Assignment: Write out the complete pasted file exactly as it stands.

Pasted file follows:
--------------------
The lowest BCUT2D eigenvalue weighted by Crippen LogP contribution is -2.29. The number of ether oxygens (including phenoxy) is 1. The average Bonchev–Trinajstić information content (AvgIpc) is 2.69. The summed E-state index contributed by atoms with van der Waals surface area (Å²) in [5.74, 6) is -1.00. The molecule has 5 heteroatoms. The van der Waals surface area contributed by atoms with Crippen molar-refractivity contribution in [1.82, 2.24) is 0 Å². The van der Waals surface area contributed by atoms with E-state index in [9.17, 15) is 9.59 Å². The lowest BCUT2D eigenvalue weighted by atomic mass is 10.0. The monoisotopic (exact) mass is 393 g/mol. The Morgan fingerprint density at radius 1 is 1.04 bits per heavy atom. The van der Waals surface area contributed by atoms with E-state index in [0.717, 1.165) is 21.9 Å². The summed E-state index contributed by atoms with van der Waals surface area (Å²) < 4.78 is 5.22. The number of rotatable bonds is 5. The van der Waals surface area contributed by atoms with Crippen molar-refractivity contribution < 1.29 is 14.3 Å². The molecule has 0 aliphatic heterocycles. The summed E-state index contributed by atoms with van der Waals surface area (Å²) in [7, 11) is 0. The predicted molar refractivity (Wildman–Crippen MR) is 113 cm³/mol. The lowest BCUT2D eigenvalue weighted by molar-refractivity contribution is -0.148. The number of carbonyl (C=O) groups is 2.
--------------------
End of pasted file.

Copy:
The lowest BCUT2D eigenvalue weighted by Crippen LogP contribution is -2.29. The number of ether oxygens (including phenoxy) is 1. The average Bonchev–Trinajstić information content (AvgIpc) is 2.69. The summed E-state index contributed by atoms with van der Waals surface area (Å²) in [5.74, 6) is -1.00. The molecule has 5 heteroatoms. The van der Waals surface area contributed by atoms with Crippen molar-refractivity contribution in [1.82, 2.24) is 0 Å². The van der Waals surface area contributed by atoms with E-state index in [9.17, 15) is 9.59 Å². The lowest BCUT2D eigenvalue weighted by atomic mass is 10.0. The monoisotopic (exact) mass is 393 g/mol. The Morgan fingerprint density at radius 1 is 1.04 bits per heavy atom. The van der Waals surface area contributed by atoms with E-state index in [0.717, 1.165) is 21.9 Å². The summed E-state index contributed by atoms with van der Waals surface area (Å²) < 4.78 is 5.22. The number of rotatable bonds is 5. The van der Waals surface area contributed by atoms with Crippen molar-refractivity contribution < 1.29 is 14.3 Å². The molecule has 0 aliphatic heterocycles. The summed E-state index contributed by atoms with van der Waals surface area (Å²) in [7, 11) is 0. The predicted molar refractivity (Wildman–Crippen MR) is 113 cm³/mol. The lowest BCUT2D eigenvalue weighted by molar-refractivity contribution is -0.148. The number of carbonyl (C=O) groups is 2.